The legal definition of when police can use lethal force is important, but the mindset of many police toward fleeing suspects remains dangerous even in states where it is not a felony. In Maryland, fleeing police is a misdemeanor, but in February, Baltimore police fatally shot Donnell Rochester, a Black teenager, as he was fleeing a traffic stop while driving. While the department said the car was driving toward the officer and struck him, body camera footage showed Rochester driving and the officer never being hit. Initial police accounts also gave conflicting stories as to what actually happened around Rochester’s fatal incident, casting room for doubt.
Some cities, like Washington, have instituted “no-chase” policies which would prohibit most police car chases. The policy, which came out of a reform commission following the murder of George Floyd in Minneapolis, cited the case of Karon Hylton-Brown, a Black man who was riding a scooter while being chased by D.C. police and died after he was hit by a driver. Jeffrey Price died after he was struck by a D.C. police car in May 2018 while riding his dirt bike. The family filed a lawsuit saying police engaged in a pursuit and blocked him on purpose — leading to his death.
Chicago also instituted its no-chase-on-foot policy in June. The change came after the high-profile 2021 shooting of Adam Toledo, a 13-year-old who was fatally shot by a Chicago cop.
Though Ohio laws remain strict, there have been small steps to change how police pursue fleeing people.
In 2019, Republican Gov. Mike DeWine requested that the Ohio Collaborative Community-Police Advisory Board create a new law enforcement standard for vehicular pursuits. The police advisory board was developed in 2016 while DeWine was serving as the state’s attorney general.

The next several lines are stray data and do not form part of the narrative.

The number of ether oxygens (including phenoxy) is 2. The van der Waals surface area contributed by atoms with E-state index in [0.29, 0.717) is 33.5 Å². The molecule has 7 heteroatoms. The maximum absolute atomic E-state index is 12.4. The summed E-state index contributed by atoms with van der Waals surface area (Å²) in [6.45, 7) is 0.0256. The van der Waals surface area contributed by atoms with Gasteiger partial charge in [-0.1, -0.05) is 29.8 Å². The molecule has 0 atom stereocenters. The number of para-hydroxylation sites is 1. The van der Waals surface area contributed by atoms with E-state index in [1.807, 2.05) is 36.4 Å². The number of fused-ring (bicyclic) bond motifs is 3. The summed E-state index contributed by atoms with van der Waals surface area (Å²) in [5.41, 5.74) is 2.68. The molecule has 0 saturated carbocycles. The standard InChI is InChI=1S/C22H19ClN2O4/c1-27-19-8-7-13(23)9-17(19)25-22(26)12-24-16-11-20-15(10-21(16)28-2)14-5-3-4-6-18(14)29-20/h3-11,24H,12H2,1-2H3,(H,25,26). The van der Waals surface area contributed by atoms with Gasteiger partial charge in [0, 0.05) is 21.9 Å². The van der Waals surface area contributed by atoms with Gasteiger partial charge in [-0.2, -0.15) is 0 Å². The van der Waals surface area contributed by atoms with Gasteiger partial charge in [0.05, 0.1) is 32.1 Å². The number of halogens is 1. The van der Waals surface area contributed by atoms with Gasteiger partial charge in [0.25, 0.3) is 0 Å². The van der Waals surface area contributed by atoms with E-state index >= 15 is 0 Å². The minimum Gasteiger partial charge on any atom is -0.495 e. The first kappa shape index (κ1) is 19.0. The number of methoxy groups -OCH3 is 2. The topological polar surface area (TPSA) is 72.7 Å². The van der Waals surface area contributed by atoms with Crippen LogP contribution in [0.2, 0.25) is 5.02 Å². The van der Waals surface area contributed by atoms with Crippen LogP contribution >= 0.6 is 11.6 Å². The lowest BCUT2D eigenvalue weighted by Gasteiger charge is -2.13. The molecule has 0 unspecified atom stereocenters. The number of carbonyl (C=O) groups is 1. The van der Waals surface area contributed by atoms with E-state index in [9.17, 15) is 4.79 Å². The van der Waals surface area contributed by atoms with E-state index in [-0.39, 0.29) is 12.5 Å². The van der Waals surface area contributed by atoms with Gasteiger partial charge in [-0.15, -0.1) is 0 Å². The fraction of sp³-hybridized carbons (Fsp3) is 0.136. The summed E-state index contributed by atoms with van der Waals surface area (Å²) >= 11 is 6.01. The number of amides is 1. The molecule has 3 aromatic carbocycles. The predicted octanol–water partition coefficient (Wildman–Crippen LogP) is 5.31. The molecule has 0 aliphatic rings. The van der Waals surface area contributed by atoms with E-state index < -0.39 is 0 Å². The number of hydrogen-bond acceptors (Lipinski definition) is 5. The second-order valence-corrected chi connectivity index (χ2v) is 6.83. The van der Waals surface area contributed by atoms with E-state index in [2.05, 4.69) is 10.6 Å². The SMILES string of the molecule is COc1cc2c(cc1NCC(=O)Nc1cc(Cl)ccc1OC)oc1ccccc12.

The advisory board was tasked with issuing guidelines to local departments and recommendations on policies police should consider when developing their own standards around vehicle pursuits.
“This law that exists in Ohio can be used to say, they acted in the scope that was given to me by the legislature, where they won’t be disciplined,” Craig told HuffPost. “If you pass a law that is giving too much power in terms of decision-making and the shields an officer can have against some time of disciplinary action or criminal proceeding, it looks like they can get away with whatever behavior they want.”
In December, Ohio lawmakers were also pushing legislation to ban police officers completely from pulling over drivers for minor violations.
Carter, who agreed officers should not be a part of stops and should have better discretion on vehicle and foot pursuits, emphasized that minor violation stops should not lead to death in any instance. “Regardless of which agency is responsible for responding to traffic stops, it is critical that our goal should be for everyone involved to be alive at the end of the interaction,” Carter said.
Police experts are still looking for ways to circumvent deadly chases and fatal traffic stops. One way, according to Kelcie Ralph, a transportation scholar at Rutgers University, are traffic cameras.
Traffic stops are the most common interactions between police and citizens, Ralph said. And a cop does not have to be involved every single time someone may have a minor violation with their vehicle.